As happens in baseball, Salas didn’t have it. It’s part of being a reliever. Sometimes you just don’t have it. It also happens when you lead the majors in appearances this season. In fact, dating back to September 1, 2016, his first game with the Mets, Salas is the most heavily used reliever in all of baseball. He was bound to struggle sooner rather than later.
What was strange with Salas was how quickly it just happened. He made quick work of Ichiro Suzuki and Dee Gordon to begin the inning. Then he issued a four pitch walk to Miguel Rojas. Believe it or not, this was Salas’ first non-intentional walk as a member of the New York Mets. This set the stage for a matchup against Yelich. Now, it should be noted Jerry Blevins was warming up just for this situation. If you are going to have Blevins warming up, this is the exact situation you bring him into the game. Plain and simple.
Instead, Collins elected to go with Salas. Note, Salas pitching to Yelich wasn’t a bad move per se. Salas is your guy for this spot, and he did make quick work of the first two batters. However, Blevins was already warming in the pen. If he’s up, bring him in, get out of the jam, and give Addison Reed a two run lead. Instead, Collins left in Salas, who gave up the game tying home run to Yelich. He then gave up a go-ahead home run to Giancarlo Stanton. To add insult to injury, Collins brought in Blevins to get out Bour to get out of the inning.
And with that, the Mets 4-2 lead became a 5-4 loss. Sure, you can’t completely pin the loss on Collins as he made some defensible moves. That was at least until he left a warm Blevins in the pen. You could argue that doesn’t mean Salas should give up a home run. You’d be right, but you’d also ignore the simple fact that Collins didn’t put his team in the best position to win. Because of that, this loss is on him.
Perhaps knowing that, he was angry and downright rude to the beat reporters after the game. In the video, Collins explained every reason for his decisions, omitting some key facts:
Terry on Salas. Pulled deGrom to be cautious as team wants to be with starters. pic.twitter.com/fPSPYQIvrw
— Matt Ehalt (@MattEhalt) April 16, 2017
Look, we all agree the starters should be protected, but that doesn’t mean you ruin the arms and the careers of the relievers. There’s a balance, and the fact that Collins doesn’t see that is downright frightening. It’s probably the reason why we saw him run through damaged relievers like Tim Byrdak and Jim Henderson in his career. Apparently, Collins only protects the arms of those pitchers he deems more valuable.
That’s not right, and it needs to stop. Another thing that needs to stop is the faulty logic. If Collins was that concerned over Blevins, under no means do you have him warming up. You either want him rested, or you want him pitching. If you want him pitching, get him in the game against the big left-handed threat in the lineup. Afraid of Stanton, get Reed up. He’s the most rested reliever in that bullpen. Considering how the long games has wrecked havoc on the bullpen, it actually made sense to go with Reed for a four out save.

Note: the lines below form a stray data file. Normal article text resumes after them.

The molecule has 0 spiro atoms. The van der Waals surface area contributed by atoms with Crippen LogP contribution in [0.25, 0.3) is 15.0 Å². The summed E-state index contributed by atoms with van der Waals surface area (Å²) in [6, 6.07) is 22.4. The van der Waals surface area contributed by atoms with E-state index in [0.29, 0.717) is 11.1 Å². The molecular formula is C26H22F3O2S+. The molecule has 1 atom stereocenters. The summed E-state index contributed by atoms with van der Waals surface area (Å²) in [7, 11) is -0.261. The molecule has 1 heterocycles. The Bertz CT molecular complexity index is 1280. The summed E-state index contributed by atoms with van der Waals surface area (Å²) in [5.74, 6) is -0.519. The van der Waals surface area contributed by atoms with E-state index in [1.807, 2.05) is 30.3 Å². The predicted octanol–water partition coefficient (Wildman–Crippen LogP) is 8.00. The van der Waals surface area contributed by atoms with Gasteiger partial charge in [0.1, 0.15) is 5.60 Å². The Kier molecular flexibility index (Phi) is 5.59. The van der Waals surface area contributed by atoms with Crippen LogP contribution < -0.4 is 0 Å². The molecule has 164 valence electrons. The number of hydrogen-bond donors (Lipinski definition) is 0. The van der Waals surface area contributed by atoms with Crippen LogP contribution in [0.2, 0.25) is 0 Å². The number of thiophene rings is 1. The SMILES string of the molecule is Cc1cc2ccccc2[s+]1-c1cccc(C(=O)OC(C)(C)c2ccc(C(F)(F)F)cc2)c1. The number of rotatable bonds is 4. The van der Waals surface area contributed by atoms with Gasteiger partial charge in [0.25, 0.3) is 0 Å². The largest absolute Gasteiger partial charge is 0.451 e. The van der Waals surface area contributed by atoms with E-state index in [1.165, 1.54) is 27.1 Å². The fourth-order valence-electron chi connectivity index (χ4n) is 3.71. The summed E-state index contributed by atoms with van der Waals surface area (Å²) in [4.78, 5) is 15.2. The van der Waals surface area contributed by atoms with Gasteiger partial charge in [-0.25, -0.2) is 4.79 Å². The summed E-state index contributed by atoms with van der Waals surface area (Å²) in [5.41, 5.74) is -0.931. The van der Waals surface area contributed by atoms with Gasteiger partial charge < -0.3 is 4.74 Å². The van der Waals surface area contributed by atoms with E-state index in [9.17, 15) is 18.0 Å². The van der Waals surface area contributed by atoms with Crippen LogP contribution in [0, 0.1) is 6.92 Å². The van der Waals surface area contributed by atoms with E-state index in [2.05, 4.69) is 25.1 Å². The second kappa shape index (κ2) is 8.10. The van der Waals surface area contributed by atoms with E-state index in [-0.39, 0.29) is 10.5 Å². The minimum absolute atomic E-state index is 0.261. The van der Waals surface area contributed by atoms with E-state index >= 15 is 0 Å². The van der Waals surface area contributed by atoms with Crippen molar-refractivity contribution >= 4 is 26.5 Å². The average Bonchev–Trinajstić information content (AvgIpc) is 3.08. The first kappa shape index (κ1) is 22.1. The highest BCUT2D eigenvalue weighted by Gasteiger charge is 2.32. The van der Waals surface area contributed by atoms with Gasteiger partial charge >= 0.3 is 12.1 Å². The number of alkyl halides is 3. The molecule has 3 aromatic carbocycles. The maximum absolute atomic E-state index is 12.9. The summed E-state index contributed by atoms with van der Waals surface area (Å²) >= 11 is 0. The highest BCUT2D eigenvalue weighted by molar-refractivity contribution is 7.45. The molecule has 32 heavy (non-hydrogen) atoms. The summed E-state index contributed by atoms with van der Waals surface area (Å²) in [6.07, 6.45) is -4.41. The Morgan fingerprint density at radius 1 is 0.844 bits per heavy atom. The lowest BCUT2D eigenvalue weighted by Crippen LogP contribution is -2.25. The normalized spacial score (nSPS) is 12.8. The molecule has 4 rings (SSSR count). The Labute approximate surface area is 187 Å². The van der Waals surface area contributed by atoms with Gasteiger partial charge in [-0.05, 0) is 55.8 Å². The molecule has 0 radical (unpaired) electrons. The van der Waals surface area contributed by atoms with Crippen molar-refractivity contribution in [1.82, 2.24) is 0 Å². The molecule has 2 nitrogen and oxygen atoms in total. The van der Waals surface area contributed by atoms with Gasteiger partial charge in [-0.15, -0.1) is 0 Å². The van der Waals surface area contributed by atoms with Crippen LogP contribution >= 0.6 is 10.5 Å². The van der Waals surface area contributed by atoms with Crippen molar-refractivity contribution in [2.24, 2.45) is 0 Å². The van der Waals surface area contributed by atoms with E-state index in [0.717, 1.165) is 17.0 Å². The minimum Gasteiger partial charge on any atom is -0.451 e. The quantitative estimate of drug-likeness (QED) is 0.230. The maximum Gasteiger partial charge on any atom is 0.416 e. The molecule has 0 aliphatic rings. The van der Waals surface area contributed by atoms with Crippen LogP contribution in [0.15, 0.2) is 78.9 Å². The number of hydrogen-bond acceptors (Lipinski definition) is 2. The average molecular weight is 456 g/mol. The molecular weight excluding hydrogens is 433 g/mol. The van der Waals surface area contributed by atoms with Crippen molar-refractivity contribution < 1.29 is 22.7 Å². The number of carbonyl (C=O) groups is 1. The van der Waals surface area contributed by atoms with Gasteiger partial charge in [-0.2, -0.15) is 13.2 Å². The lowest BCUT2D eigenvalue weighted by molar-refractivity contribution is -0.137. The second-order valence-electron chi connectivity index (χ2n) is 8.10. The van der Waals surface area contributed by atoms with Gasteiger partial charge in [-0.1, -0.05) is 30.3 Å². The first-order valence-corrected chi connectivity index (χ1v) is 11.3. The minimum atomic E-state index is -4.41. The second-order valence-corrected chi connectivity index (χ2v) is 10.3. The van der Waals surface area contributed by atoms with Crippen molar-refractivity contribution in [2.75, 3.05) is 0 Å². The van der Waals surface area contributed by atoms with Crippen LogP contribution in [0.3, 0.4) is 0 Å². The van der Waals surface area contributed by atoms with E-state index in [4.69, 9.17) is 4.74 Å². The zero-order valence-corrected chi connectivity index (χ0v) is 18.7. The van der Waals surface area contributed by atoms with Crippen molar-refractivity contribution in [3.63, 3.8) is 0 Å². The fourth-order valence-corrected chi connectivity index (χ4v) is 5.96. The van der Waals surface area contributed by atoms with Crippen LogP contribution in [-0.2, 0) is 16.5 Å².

Right now, Collins is picking and choosing who to abuse and who not to abuse. It is having a tangible effect on the effectiveness of the relievers. It may soon have an effect on their health. We have seen this before with Collins. Hopefully, we won’t see it again. On that front, no one should be hopeful.
Game Notes: With the left-handed Conley on the mound, Collins went with a Yoenis Cespedes-Lagares-Granderson outfield to start the game. Rene Rivera got the start over Travis d’Arnaud giving d’Arnaud two days off after he caught 16 innings. Mets have now lost four of seven to the Marlins. Last year, the Mets were 12-7 against the Marlins.
When you play 16 innings, the game takes many twists and turns. Tonight’s game was that and then some. It was full of clutch hits, clutch fielding, gutsy pitching, and bizarre managerial moves.
This was just a classic Terry Collins game. He made a series of bizarre moves. As usual, they surrounded use of his pitching staff, but today was an extra treat because it wasn’t just limited to the pitching staff.
From the beginning, it was apparent Robert Gsellman didn’t really have it. In the first, he walked two and eventually allowed a grand slam to Marcell Ozuna putting the Mets down 4-0 before anyone could blink.
With the Mets offense humming with the series in Philadelphia, the Mets immediately tied the game in the top of the second.
— New York Mets (@Mets) April 14, 2017
Cespedes’ homer was absolutely annihilated:
MLB is gonna have a shortage of baseballs if Yoenis Cespedes keeps hitting dingers at this rate 🔥⚾️pic.twitter.com/sah9Ptytzg
— TotalProSports.com (@TotalProSports) April 14, 2017
With the two run lead, Collins made his first strange move of the game. While Flores started due to the lefty, T.J. Rivera started at third to give Jose Reyes a mental health day. Heading into the bottom of the fourth, with Chen only going three innings, Collins lifted Rivera for Lucas Duda.
Obviously, Collins was just itching to shorten his bench with the activation of Juan Lagares from the DL giving him a full bench. Why Lagares didn’t start with this deep outfield and with a lefty on the mound is also bizarre in and of itself. Despite that, the Mets carried a 6-4 lead into the fourth.